Thursday, 7 October 2010
I am not going to grind any axes here. I thought, and still think, that NapoleoN Miniatures were underrated. I bought a lot of them, and am still hoping that they come back from retirement so I can buy some more.
First problem is - what do you call these guys? You can't stress the final capital in NapoleoN, so I tend to refer to them as NapoleoN 20 (their original name) or NapoleoN Minatures, as they became. Based in Murcia, Spain, and set up by a small group of real wargame enthusiasts, their range included, in addition to 1/72 white metal figures, hex-based rules (still downloadable from the website) and army lists for the Peninsular War.
The first, considerable attraction for me is that the chief sculptor (Ventura?) is a real talent. The horses, cannons and general officers are especially lovely, though there were also odd figures which are clearly the lovely ones with a spare head tacked on. They produced a limited range of positions - infantry are marching, with flankers, officers, standard bearers and drummers (plus loading and firing skirmishers for French, British and Spanish armies), cavalry are also fairly calm - sabres shouldered, walking horses. They added a nice touch by casting variations of the figures with differing head angles, and there was a choice of horses - they sold the figures primarily in multiple packs, though they were also available singly, and a pack would normally contain a mixture of poses to make the units interesting.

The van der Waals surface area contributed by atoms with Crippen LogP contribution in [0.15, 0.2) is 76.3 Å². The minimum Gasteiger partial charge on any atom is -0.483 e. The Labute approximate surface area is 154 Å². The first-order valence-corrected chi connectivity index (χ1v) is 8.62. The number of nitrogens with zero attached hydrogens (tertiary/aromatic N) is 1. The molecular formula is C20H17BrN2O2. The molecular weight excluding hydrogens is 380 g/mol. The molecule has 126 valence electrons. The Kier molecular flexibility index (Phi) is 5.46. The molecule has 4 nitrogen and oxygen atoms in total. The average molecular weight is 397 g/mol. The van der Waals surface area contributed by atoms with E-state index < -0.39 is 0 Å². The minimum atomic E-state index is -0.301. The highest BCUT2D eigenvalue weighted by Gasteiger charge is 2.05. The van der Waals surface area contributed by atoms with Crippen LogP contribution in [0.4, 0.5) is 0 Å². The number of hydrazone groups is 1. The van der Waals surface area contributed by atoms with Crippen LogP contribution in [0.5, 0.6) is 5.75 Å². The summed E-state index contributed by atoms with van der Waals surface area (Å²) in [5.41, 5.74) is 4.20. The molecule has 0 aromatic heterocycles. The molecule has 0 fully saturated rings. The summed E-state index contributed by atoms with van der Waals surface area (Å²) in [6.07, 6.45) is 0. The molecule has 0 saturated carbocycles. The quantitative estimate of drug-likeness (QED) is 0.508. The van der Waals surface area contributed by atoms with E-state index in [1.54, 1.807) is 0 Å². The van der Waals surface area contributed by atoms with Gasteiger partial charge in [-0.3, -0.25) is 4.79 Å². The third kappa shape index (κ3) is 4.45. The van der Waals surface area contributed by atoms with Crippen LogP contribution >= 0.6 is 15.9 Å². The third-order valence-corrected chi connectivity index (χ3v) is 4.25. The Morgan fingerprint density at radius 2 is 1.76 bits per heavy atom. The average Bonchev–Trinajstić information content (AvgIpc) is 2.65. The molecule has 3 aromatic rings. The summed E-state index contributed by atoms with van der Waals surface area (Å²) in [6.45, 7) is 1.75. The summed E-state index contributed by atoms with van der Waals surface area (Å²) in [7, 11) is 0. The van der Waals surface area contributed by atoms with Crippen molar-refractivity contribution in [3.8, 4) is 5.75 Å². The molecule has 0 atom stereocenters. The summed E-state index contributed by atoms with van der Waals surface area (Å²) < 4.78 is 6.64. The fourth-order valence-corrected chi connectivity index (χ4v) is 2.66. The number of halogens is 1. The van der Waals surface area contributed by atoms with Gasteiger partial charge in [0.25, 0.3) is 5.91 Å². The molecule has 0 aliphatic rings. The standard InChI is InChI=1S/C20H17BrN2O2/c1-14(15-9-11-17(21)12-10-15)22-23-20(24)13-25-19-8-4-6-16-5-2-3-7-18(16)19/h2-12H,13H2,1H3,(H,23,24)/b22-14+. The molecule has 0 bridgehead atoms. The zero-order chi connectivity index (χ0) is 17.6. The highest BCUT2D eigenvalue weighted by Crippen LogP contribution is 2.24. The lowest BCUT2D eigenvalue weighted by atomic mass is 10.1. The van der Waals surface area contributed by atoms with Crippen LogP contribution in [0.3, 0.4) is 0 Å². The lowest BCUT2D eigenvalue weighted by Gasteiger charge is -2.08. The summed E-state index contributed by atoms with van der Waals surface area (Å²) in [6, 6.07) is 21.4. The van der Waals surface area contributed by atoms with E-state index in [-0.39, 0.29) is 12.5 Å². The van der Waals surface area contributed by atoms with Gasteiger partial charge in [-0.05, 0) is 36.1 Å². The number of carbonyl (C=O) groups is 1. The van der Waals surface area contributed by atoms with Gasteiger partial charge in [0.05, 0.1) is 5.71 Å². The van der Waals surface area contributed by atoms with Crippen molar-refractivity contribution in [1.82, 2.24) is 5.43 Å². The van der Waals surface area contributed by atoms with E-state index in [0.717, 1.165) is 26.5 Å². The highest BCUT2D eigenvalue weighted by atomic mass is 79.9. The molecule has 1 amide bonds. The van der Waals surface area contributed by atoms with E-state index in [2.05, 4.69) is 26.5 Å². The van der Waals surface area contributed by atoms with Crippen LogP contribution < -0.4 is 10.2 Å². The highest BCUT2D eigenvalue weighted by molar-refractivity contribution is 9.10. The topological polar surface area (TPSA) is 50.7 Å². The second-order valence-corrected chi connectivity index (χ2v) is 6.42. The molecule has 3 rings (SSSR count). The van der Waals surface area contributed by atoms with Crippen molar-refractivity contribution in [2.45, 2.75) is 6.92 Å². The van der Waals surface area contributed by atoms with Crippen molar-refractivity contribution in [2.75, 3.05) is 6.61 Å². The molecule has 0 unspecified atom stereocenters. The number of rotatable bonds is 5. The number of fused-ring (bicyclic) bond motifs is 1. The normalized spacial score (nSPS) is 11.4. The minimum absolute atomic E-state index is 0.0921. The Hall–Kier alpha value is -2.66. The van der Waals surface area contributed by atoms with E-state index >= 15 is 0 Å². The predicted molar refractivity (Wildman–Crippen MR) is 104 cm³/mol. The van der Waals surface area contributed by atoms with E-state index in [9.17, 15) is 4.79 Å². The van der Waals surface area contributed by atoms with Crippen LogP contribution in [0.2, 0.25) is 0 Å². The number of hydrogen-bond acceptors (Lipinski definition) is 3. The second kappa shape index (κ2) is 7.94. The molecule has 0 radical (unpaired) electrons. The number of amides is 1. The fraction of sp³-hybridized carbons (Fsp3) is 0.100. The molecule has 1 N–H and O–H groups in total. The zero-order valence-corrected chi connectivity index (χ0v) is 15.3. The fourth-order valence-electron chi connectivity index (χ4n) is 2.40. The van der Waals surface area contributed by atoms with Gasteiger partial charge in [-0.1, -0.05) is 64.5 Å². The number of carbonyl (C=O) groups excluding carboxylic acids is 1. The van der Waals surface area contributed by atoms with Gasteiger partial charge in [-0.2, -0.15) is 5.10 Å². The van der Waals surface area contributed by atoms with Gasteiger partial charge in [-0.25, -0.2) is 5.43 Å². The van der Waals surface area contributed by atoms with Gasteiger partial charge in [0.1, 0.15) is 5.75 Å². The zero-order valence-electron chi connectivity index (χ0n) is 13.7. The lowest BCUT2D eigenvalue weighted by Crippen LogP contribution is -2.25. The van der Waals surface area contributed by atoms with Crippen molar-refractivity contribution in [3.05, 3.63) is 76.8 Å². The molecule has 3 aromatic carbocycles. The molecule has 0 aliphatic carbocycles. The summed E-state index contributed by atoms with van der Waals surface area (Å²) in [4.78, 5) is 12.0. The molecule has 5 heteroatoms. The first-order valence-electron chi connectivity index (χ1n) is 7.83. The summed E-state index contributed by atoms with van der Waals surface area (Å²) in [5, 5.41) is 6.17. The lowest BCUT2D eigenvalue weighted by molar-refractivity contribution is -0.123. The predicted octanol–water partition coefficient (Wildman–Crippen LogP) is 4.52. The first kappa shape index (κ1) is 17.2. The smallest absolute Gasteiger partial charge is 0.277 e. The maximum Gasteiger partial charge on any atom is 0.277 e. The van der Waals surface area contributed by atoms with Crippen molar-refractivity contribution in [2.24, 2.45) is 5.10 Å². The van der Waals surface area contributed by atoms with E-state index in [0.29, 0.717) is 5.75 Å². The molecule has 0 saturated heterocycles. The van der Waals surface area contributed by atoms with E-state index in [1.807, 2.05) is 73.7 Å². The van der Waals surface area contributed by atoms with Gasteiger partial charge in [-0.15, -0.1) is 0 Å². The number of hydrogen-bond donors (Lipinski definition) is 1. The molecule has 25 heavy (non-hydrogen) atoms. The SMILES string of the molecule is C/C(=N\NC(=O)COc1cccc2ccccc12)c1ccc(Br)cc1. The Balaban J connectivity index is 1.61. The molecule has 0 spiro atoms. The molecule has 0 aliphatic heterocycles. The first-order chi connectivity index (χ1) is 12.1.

They did have a tendency toward extreme optimism when announcing launch dates for new products, but they were really nice, courteous people to deal with. They sold the figures directly, or through online dealers like Kamar. It was wonderfully refreshing - quite nostalgic, in fact - to be able to browse through a catalogue and say, "I'll have 70 of those, and 30 of those, and I'd better have some of those...", and just order them! Shades of Hinton Hunt in the Old Days, except - for a while at least - the stuff that came back through the post was a bit more predictable than HH.
The muskets on the British infantry were a bit fragile, a problem that they sorted out with later releases. At the time they ceased trading, they had just re-launched the old Les Higgins/PMD range, were bringing out some terrific Spanish cavalry, and were talking about diversifying into other campaigns - helmeted Austrians with separate heads were mentioned.
Sadly, it didn't happen. I understand that they ran into problems with the casting facility and, especially, the courier service which handled their shipping. Also, their new, improved website-cum-online-shop, which was always a little clunky, got choked to obliteration by the inevitable moronic Russian spam engines (I have fantasies about being locked in a room with one of the degenerates that write these things, and a baseball bat...).
Around the beginning of 2009, just as they announced changes in the packaging, some new 15mm Spanish Civil War figures and the first Les Higgins re-issues, things suddenly went quiet. Presumably the economic unpleasantness didn't help - maybe someone just got fed up. The intention was to get themselves sorted out and then start trading again, but since then Angel, the main man, has started a related business elsewhere, so I guess we just wait and see.
I am uncomfortably aware that I brokered the sale of the Les Higgins moulds and masters to NapoleoN, so I do not propose to say very much about that - I cannot believe that they are lost forever, so I have to trust that they will reappear sometime in the future, though I have nothing definite to base this view on. We all need a little faith.
Like composers, wargame figure manufacturers seem to acquire status after they have gone. I do not propose to present any sort of cod eulogy - I am simply putting out a lot of pictures here - admittedly with my painting! - to let the figures speak for themselves. Please enjoy, and perhaps shed a little tear with me.